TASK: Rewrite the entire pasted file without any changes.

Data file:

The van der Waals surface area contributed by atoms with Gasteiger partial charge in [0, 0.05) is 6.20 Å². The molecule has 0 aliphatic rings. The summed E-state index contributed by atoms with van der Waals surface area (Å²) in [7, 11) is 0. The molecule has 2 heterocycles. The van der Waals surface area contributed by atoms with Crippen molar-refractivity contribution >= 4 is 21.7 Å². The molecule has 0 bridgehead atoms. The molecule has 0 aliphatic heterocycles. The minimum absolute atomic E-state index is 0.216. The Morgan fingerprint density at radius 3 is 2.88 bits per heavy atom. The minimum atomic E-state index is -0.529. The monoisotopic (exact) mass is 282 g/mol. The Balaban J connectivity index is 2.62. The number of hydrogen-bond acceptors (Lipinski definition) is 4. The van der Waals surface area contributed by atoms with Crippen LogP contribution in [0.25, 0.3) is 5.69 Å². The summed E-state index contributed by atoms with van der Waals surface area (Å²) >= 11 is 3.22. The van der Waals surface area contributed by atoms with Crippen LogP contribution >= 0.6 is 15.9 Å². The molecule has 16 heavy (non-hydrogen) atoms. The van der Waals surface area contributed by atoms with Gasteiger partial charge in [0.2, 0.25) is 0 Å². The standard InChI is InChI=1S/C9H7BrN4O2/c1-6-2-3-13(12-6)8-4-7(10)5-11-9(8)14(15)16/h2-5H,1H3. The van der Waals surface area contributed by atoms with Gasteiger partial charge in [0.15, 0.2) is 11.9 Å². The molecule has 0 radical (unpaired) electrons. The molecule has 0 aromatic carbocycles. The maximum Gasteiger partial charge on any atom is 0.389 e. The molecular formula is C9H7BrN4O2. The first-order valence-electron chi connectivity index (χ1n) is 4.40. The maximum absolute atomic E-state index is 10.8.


The van der Waals surface area contributed by atoms with Gasteiger partial charge in [0, 0.05) is 6.20 Å². The molecule has 0 aliphatic rings. The summed E-state index contributed by atoms with van der Waals surface area (Å²) in [7, 11) is 0. The molecule has 2 heterocycles. The van der Waals surface area contributed by atoms with Crippen molar-refractivity contribution >= 4 is 21.7 Å². The molecule has 0 bridgehead atoms. The molecule has 0 aliphatic heterocycles. The minimum absolute atomic E-state index is 0.216. The Morgan fingerprint density at radius 3 is 2.88 bits per heavy atom. The minimum atomic E-state index is -0.529. The monoisotopic (exact) mass is 282 g/mol. The Balaban J connectivity index is 2.62. The number of hydrogen-bond acceptors (Lipinski definition) is 4. The van der Waals surface area contributed by atoms with Crippen LogP contribution in [0.25, 0.3) is 5.69 Å². The summed E-state index contributed by atoms with van der Waals surface area (Å²) >= 11 is 3.22. The van der Waals surface area contributed by atoms with Crippen LogP contribution >= 0.6 is 15.9 Å². The molecule has 16 heavy (non-hydrogen) atoms. The van der Waals surface area contributed by atoms with Gasteiger partial charge in [0.2, 0.25) is 0 Å². The standard InChI is InChI=1S/C9H7BrN4O2/c1-6-2-3-13(12-6)8-4-7(10)5-11-9(8)14(15)16/h2-5H,1H3. The van der Waals surface area contributed by atoms with Gasteiger partial charge in [0.15, 0.2) is 11.9 Å². The molecule has 0 radical (unpaired) electrons. The molecule has 0 aromatic carbocycles. The maximum Gasteiger partial charge on any atom is 0.389 e. The molecular formula is C9H7BrN4O2. The first-order valence-electron chi connectivity index (χ1n) is 4.40. The maximum absolute atomic E-state index is 10.8.